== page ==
It’s no secret – I am a big fan of Starbucks. One of my most memorable days last year was probably the moment when I finally got my gold card. Am I kidding? I’m not really sure. But I absolutely love my Starbucks gold card (a perk of being a loyal Starbucks customer where you earn a star with each individual purchase and soon are entitled to numerous freebies throughout the year).
I’ll share more details later, but I will soon embark on the next chapter of life that requires me to be MUCH more of a morning person. And, uh, news flash: I am NOT a morning person. I have to admit, whenever I do get up and move about earlier in the morning, I feel more productive, more healthy, and it definitely feels more natural. But even this blog post, right now, is being written at nearly 2:30 a.m. I find it easier to block out distractions this late at night, and therefore that’s when I can really get my best work done and perform with the most creativity.
I know my night-owl tendencies are related to being able to more easily block out social distractions this late at night, but it’s still tough for me to resist. I’ve been this way ever since I could decide my own bedtime. So, of course, as an adult not too much has changed.
Anyways, I was perusing my Feedly recently when I came across yet another awesome infographic. This came from an article featured on Entrepreneur.com, one of my favorite spots on the web. Instead of talking about college and the utility a degree as I shared in a former post, this one was talking about how to become more of a morning person. The graphic follows – let me know what you think about it?
Here’s some inspiration for you today, incase you didn’t already have some.
“No one should be defined by his or her illness. However, I would be lying if I said that my disorder did not shape who I am. Although my condition is under control, it is something that is always present, that I will have to struggle with. Yes, I am more resilient and thankful for the life I have.”
- Lillie Lainoff
TLDR — Following are my memories from September 11th, 2001, a day that changed the United States of America, forever.
Do you remember where you were when September 11th happened? I feel like every American does.
I was 11 years, 10 days old. The morning began just like any other. My dad brought me outside to help me onto the school bus. I took the bus to school, and was still excited since it was so early in the school year – we always began after Labor Day. My second period, I believe, of the day was wood shop. That’s when I first realized that my teachers were acting kind of strange.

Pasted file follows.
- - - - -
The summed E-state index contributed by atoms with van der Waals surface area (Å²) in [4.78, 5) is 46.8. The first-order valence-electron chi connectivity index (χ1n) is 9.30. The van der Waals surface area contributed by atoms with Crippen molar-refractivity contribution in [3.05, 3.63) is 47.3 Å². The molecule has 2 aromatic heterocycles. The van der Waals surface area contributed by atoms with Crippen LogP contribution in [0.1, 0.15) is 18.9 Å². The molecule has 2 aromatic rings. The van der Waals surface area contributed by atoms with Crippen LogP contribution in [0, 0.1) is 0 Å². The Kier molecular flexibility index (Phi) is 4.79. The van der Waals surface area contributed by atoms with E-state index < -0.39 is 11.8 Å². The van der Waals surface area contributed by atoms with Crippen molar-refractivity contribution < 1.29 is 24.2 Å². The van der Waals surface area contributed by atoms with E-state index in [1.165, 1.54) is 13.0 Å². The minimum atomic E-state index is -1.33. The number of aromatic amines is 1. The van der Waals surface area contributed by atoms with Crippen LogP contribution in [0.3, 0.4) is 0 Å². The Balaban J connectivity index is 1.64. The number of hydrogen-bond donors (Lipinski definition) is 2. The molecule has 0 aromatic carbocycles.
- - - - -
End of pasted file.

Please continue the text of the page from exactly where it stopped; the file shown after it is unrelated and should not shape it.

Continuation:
They were all very hush hush. I didn’t really get the feeling that anything was wrong, aside from the fact that maybe I or one of my classmates was in trouble. Nothing really happened for a while…and most of that afternoon while I was actually at school is a blur. In fact, I firmly remember being excited that I would get to go home early for apparently no reason. You know how jazzed up a little kid gets when they get out of school early.
I had just started middle school, a part of the IBMYP. Quite frankly, one of the biggest things I remember back then is that America truthfully was at the center of my map. Admittedly a bit ignorant but at 11 years old, I hadn’t been particularly exposed to geography outside of the fact that I knew most Americans were from everywhere else and I knew a bit about Plymouth England, where the pilgrims came from on the Mayflower.
Fast forward 12 hours form that morning of getting on the school bus and being pulled out of school early, like most of my peers, and things were forever changed. But I definitely didn’t realize it. I didn’t realize that many of my peers were especially worried because even though both my parents worked in the D.C. metro area, I knew they were safe – and many of them didn’t. Being in northern Virginia, many of my peers’ parents worked right there in the Pentagon. I mean my own mom USED to, but didn’t anymore.
I spent the rest of the day glued to the television at home watching the news coverage I think with both my siblings and my mom, learning about what had happened that day. So much of what was on TV surrounded the events of the day, damn near 100% of it, I’d say. My dad, a law enforcement official in the District, didn’t get home until much later that night.
I remember thinking, first, that our country was going to go bankrupt because those big World Trade Center towers must have been where all of the country’s money was kept…you know, trade centers…
And If someone had accidentally crashed a plane into these buildings and they collapsed, then they certainly would need a whole heck of a lot of time to re-print all of that money, right? Not exactly, little Justin.